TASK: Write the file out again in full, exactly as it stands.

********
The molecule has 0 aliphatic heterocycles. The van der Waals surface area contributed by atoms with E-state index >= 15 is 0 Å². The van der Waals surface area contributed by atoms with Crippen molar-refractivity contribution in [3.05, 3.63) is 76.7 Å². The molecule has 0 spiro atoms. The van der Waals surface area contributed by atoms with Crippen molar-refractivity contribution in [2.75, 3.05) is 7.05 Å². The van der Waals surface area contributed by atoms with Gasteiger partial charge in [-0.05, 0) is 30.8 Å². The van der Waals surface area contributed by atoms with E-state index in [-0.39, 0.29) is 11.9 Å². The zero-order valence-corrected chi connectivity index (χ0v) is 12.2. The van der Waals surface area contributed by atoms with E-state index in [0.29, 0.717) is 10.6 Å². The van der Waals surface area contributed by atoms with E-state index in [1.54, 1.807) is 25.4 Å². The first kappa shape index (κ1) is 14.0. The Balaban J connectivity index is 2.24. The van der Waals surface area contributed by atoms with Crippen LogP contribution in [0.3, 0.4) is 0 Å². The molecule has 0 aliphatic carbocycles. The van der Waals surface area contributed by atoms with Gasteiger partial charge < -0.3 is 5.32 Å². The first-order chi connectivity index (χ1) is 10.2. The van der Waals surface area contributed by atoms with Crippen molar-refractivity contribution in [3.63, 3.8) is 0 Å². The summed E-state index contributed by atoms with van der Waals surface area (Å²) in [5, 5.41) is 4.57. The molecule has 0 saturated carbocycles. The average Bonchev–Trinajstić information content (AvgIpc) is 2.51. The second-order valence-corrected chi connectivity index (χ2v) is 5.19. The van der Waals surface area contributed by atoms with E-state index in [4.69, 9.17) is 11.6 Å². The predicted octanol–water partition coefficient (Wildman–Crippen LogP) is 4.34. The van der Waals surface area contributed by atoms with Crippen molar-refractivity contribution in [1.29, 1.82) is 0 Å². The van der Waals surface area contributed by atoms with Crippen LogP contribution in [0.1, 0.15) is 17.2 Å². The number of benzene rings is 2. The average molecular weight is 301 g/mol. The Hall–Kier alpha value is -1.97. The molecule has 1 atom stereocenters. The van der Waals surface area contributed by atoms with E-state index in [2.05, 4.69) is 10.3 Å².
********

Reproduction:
The molecule has 0 aliphatic heterocycles. The van der Waals surface area contributed by atoms with E-state index >= 15 is 0 Å². The van der Waals surface area contributed by atoms with Crippen molar-refractivity contribution in [3.05, 3.63) is 76.7 Å². The molecule has 0 spiro atoms. The van der Waals surface area contributed by atoms with Crippen molar-refractivity contribution in [2.75, 3.05) is 7.05 Å². The van der Waals surface area contributed by atoms with Gasteiger partial charge in [-0.05, 0) is 30.8 Å². The van der Waals surface area contributed by atoms with E-state index in [-0.39, 0.29) is 11.9 Å². The zero-order valence-corrected chi connectivity index (χ0v) is 12.2. The van der Waals surface area contributed by atoms with E-state index in [0.29, 0.717) is 10.6 Å². The van der Waals surface area contributed by atoms with E-state index in [1.54, 1.807) is 25.4 Å². The first kappa shape index (κ1) is 14.0. The Balaban J connectivity index is 2.24. The van der Waals surface area contributed by atoms with Crippen LogP contribution in [0.3, 0.4) is 0 Å². The molecule has 0 aliphatic carbocycles. The van der Waals surface area contributed by atoms with Gasteiger partial charge < -0.3 is 5.32 Å². The first-order chi connectivity index (χ1) is 10.2. The van der Waals surface area contributed by atoms with Crippen molar-refractivity contribution in [3.63, 3.8) is 0 Å². The summed E-state index contributed by atoms with van der Waals surface area (Å²) in [5, 5.41) is 4.57. The molecule has 0 saturated carbocycles. The average Bonchev–Trinajstić information content (AvgIpc) is 2.51. The second-order valence-corrected chi connectivity index (χ2v) is 5.19. The van der Waals surface area contributed by atoms with E-state index in [4.69, 9.17) is 11.6 Å². The predicted octanol–water partition coefficient (Wildman–Crippen LogP) is 4.34. The van der Waals surface area contributed by atoms with Crippen molar-refractivity contribution in [1.29, 1.82) is 0 Å². The van der Waals surface area contributed by atoms with Crippen LogP contribution in [0.1, 0.15) is 17.2 Å². The number of benzene rings is 2. The average molecular weight is 301 g/mol. The Hall–Kier alpha value is -1.97. The molecule has 1 atom stereocenters. The van der Waals surface area contributed by atoms with E-state index in [2.05, 4.69) is 10.3 Å².